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I have a string, for example; "llama,goat,cow" and I just need to put a '@' in front of each word so my string will look like "@llama,@goat,@cow", but I need the values to be dynamic also, and always with a '@' at the beginning. Not knowing a great deal of C++ could someone please help me find the easiest solution to this problem? Many thanks in advance.

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3 Answers 3

up vote 1 down vote accepted

Judging by insertable's comments, (s?) he's trying to get this code working... So let me offer my take...

As with the others, I'm presuming each word is delimited by a single ",". If you can have multiple character delimiters, you'll need to add a second find (i.e. find_first_not_of) to find the start/end of each word.

And yes, you could insert the '@' characters into the preexisting string. But inserting for each word gets a little inefficient (O(N^2)) unless you're clever. That sort of cleverness usually comes with a high maintenance/debugging cost. So I'll just stick to using two strings...

(There ought to be some brilliant way to do this with STL algorithms. But I'm sick and I just don't see how to accommodate insertion right now...)

References: C++-strings     C++-strings     STL     count_if

#include <iostream>
#include <string>
#include <algorithm>
using namespace std;

#define SHOW(X)  cout << # X " = " << (X) << endl

int main()
             //     0123456789_123456789_1234
  string  inString(",llama,goat,cow,,dog,cat");
  string  outString;

/* This code assumes inString.size() > 0 */

  const iterator_traits<string::iterator>::difference_type  numberOfWords
    = count_if( inString.begin(), inString.end(),
                bind2nd( equal_to<char>(), ',' ) )
       + 1;

  string::size_type  startIndex, endIndex;

  outString.reserve( inString.length() + numberOfWords );

  for ( startIndex = endIndex = 0;
        endIndex != string::npos;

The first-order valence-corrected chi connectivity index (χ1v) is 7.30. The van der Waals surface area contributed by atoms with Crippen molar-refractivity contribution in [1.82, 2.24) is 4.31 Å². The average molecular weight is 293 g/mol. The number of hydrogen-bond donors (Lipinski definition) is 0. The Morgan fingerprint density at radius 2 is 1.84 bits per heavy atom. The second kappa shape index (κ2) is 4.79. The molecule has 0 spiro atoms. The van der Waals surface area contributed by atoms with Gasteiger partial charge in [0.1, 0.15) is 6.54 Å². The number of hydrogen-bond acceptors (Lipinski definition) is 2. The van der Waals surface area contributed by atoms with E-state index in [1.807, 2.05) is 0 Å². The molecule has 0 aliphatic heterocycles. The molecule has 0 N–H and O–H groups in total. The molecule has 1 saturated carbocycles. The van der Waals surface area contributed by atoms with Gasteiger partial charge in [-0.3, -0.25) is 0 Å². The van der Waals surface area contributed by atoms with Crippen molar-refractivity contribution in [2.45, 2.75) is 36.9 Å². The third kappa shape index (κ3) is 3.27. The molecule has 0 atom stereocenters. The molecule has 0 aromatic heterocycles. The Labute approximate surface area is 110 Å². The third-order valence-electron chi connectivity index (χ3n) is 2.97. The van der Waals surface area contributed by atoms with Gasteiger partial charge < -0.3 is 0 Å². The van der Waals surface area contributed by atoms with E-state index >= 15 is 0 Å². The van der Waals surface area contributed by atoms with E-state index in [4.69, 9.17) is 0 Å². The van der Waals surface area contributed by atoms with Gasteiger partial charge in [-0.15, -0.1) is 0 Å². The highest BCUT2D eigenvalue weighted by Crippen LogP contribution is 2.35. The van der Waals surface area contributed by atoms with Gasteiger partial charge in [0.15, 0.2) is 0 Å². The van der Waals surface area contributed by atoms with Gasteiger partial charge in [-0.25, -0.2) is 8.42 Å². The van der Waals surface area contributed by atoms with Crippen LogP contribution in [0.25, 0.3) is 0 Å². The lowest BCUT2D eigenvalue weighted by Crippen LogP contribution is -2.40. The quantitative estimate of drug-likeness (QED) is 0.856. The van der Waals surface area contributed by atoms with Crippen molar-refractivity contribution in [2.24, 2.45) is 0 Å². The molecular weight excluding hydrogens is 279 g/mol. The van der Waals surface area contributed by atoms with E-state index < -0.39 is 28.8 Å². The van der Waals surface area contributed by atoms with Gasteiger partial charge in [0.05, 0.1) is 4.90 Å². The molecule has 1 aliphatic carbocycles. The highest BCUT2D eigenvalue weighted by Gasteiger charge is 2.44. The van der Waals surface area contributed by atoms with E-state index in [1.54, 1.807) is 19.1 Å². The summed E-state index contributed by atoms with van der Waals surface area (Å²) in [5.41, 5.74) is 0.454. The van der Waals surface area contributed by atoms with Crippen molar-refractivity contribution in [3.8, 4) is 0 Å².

startIndex = endIndex + 1 )
    outString += "@";

      /* No startIndex+1 here.  We set startIndex=endIndex+1 in the for loop */
    endIndex = inString . find_first_of( ",", startIndex );

    outString . append ( inString, startIndex,
                         (   (endIndex == string::npos)
                           ? string::npos : endIndex - startIndex + 1) );

  SHOW( numberOfWords );
  SHOW( inString );
  SHOW( outString );
  SHOW( inString.size() );
  SHOW( outString.size() );
  SHOW( inString.capacity() );
  SHOW( outString.capacity() );
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Hoorah! This works perfectly thank you, and thank you for the references also. I appreciate the suggestions from Drew and Jerry, too. –  user198470 Mar 27 '10 at 23:22

For the moment, I'm going to assume that the words are always separated by commas. If that's correct, something like this should at least be fairly close:

// warning: untested.
std::string input("llama,goat,cow");
std::ostringstream o;

std::string word;

std::istringstream i(input);
while (std::getline(input, word, ','))
    o << "@" << word << ",";

std::string result(o.str(), o.str().size()-1);

// show the result:
std::cout << result;

Edit: there are two different functions named getline: one is a member of an iostream, and reads the input data into a "raw" array of char. The other is a global free function that reads the input data into a std::string. This is the one you want. To get it declared, you have to #include <string>.

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This code looks interesting, but I am getting this error: llama.cpp:15: error: no matching function for call to ‘getline(std::string&, std::string&, char)’ -- any idea what this means? thanks –  user198470 Mar 27 '10 at 12:02
After removing the std:: from std::getline, I get this error llama.cpp:15: error: cannot convert ‘std::string’ to ‘char**’ for argument ‘1’ to ‘__ssize_t getline(char**, size_t*, FILE*)’ –  user198470 Mar 27 '10 at 12:07
I love the fact that your CPP file is named "llama.cpp" –  Polaris878 Mar 27 '10 at 16:13

Here's a C++-style way:

Use the basic_string class in the standard library: basic_string ('string' is an alias for basic_string) You can use find_first_of() to find the first character that matches one of your wordbreak delimiters. You can then use the append operator (+=) to append the segments of the string to a new string, and then append '@' symbols in between.

Here's a C-style way:

You could start with strtok_s

Which will "tokenize" the string by searching for word-break delimiters like commas or spaces. You'll then be able to copy the parts between the delimiters into another buffer and then put the '@' symbols between them as you go along

For that, I'd use strcpy_s to copy piece-by-piece into a new buffer.

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